WASHINGTON - The White House official who approved the Air Force One flight over New York City last month that frightened many and prompted building evacuations resigned today after an internal White House investigation found flaws in how the decision was made and passed on to other agencies.
In his resignation letter to President Obama, Louis Caldera, director of the White House Military Office, wrote that the controversy had "made it impossible for me to effectively lead the White House Military Office," which oversees Air Force One and other presidential aircraft.
"Moreover, it has become a distraction to the important work you are doing as president," he wrote.
Caldera's resignation and the release of the internal review essentially concludes what has been an aggravating and embarrassing event for a young administration that prides itself on competence. It came on a day when Sen. John McCain released a letter he received from Defense Secretary Robert Gates in response to the Arizona Republican's questions about the incident.
The letter disclosed that the flyover's cost taxpayers could be as much as $357,000. Gates said in the letter that "we deeply regret the anxiety and alarm that resulted from this mission."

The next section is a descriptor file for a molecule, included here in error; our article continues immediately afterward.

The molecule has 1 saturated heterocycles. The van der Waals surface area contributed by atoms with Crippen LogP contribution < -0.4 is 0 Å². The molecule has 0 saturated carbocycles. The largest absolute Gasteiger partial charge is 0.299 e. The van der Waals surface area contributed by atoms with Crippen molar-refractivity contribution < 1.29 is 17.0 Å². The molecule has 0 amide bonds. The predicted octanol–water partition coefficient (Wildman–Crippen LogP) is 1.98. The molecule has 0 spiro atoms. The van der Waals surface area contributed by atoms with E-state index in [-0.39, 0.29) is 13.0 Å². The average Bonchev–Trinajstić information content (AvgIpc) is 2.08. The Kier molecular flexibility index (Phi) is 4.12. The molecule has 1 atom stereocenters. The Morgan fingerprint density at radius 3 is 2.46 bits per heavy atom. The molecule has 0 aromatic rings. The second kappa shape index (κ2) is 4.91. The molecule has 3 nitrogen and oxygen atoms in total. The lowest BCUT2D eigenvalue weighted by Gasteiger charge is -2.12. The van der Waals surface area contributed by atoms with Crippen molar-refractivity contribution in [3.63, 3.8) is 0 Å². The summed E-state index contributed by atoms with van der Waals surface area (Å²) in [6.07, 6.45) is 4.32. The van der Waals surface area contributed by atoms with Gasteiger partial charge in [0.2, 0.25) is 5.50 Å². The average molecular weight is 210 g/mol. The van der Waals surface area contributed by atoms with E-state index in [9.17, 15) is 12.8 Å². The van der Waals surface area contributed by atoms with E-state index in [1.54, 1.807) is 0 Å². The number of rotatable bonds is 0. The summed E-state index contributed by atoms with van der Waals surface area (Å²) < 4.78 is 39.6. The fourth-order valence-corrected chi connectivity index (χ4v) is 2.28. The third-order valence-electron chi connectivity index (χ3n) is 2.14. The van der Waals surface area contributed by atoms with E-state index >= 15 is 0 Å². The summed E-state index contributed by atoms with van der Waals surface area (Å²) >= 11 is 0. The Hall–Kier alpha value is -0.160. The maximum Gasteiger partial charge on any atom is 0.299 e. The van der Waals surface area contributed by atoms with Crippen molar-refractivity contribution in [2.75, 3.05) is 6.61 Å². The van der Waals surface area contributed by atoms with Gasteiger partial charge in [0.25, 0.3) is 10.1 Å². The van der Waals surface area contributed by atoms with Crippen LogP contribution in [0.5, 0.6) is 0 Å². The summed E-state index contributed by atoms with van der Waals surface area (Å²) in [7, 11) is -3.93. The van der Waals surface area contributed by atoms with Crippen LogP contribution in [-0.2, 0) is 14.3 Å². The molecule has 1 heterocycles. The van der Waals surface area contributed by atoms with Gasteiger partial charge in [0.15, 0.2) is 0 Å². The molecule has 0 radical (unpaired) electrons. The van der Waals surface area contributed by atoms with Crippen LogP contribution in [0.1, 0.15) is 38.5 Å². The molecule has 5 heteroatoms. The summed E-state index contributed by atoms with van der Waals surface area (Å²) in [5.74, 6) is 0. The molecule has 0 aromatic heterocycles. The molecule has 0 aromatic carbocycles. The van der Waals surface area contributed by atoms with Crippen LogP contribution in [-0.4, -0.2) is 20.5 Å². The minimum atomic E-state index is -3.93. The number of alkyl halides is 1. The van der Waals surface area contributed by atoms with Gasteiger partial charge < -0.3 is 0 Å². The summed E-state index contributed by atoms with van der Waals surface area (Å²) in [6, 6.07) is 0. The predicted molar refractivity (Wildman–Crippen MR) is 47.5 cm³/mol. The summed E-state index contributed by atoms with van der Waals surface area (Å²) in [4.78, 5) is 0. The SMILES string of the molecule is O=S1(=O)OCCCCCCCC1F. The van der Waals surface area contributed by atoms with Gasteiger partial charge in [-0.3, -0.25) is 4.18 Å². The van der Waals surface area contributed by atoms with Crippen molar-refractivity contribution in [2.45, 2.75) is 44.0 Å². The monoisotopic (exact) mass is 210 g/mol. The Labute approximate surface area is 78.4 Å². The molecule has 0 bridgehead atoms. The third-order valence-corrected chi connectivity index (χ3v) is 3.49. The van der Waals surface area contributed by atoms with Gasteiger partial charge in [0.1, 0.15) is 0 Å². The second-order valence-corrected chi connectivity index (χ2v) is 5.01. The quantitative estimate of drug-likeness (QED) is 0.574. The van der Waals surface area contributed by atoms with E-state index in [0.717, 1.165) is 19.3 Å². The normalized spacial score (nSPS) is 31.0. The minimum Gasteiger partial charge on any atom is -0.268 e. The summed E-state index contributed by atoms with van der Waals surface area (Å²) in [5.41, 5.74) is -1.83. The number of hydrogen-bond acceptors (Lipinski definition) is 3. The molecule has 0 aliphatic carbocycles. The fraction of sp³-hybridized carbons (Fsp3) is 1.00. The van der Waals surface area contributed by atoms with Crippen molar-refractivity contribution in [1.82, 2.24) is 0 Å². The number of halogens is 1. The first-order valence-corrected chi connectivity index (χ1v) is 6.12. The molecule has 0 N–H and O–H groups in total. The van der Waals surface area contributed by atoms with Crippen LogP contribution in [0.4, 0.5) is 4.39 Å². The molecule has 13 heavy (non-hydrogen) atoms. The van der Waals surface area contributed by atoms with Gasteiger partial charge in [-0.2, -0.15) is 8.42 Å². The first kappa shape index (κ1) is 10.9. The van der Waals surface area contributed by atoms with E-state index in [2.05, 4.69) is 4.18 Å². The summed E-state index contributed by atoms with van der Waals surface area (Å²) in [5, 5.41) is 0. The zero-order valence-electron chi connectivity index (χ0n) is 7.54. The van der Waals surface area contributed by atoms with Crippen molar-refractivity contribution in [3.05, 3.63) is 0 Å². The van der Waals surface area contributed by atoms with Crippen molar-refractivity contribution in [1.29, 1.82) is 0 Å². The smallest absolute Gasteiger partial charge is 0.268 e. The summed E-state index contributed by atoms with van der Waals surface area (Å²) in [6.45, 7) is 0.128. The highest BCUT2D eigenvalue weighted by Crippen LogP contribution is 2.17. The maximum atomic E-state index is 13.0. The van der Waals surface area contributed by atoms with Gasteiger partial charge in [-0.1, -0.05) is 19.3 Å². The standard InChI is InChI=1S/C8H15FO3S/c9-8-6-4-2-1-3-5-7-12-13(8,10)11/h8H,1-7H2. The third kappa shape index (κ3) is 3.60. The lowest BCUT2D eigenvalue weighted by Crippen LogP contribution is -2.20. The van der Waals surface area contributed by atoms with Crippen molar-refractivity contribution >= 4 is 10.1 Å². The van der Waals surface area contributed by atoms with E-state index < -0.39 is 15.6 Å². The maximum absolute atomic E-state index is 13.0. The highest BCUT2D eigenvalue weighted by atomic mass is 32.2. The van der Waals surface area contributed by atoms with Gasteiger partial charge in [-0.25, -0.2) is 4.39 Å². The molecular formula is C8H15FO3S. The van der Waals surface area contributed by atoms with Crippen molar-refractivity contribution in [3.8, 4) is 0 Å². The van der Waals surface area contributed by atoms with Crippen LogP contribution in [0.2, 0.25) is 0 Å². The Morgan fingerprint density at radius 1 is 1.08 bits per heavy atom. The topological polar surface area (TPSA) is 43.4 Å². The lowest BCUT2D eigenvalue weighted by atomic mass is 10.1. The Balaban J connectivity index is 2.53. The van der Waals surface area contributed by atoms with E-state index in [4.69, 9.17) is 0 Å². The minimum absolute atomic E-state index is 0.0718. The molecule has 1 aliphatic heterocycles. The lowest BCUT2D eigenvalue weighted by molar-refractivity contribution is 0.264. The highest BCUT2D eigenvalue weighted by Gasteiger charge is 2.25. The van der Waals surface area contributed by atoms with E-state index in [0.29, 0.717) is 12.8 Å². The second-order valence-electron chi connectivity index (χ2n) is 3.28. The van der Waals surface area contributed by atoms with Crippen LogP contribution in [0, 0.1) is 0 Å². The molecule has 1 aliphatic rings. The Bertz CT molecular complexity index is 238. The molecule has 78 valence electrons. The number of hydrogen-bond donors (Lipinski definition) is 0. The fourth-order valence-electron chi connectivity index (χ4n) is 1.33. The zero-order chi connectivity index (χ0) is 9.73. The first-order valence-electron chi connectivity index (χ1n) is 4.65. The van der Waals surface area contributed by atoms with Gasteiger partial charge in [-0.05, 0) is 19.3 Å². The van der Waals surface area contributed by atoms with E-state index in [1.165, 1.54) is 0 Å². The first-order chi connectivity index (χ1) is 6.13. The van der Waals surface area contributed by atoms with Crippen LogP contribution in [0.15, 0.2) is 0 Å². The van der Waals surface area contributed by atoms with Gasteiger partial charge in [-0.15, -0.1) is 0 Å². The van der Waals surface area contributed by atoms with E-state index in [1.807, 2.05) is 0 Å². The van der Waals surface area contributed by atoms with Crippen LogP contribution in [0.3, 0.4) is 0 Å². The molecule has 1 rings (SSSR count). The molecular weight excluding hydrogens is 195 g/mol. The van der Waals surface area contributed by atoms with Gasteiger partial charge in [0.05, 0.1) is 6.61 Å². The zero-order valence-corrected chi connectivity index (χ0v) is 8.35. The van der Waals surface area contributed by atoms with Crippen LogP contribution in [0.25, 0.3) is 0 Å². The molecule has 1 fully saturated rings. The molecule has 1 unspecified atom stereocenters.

He wrote that the April 27 flyover, which involved two F-16 aircraft escorting Air Force One low over New York City, had been planned for weeks and coordinated with the Federal Aviation Administration liaisons in the region, air traffic control representatives, and tower supervisors. The FAA notified New York City Mayor Michael Bloomberg's office, the U.S. Park Police, the New York Police Department and other local agencies three days before the flight, Gates wrote in the letter.
But, he added, "I am concerned that this highly public and visible mission did not include an appropriate public affairs plan nor adequate review and approval by senior Air Force and [Department of Defense] officials." The Air Force oversees the Presidential Airlift Group, which includes Air Force One and other presidential aircraft.
The final report on the late April incident came on the same day the Interior Department announced plans to reopen the Statue of Liberty's crown to visitors for the first time since before the Sept. 11, 2001 terrorist attacks. The Air Force jets appeared to use the statue as a backdrop during the flyover.
The flight was conducted to take publicity photos of Air Force One, flying low over Manhattan's skyscrapers, for promotional material. Gates said in his letter that the flight also included a training component for pilots to practice instruments approaches and landings at Atlantic City Airport. He said that "with the exception of one combat photographer, a standard crew complement performed the mission...There were no non-duty personnel or passengers on board."
Obama aides have the said the president was furious when he heard about the flight, which for many New Yorkers evoked the events of Sept. 11, 2001.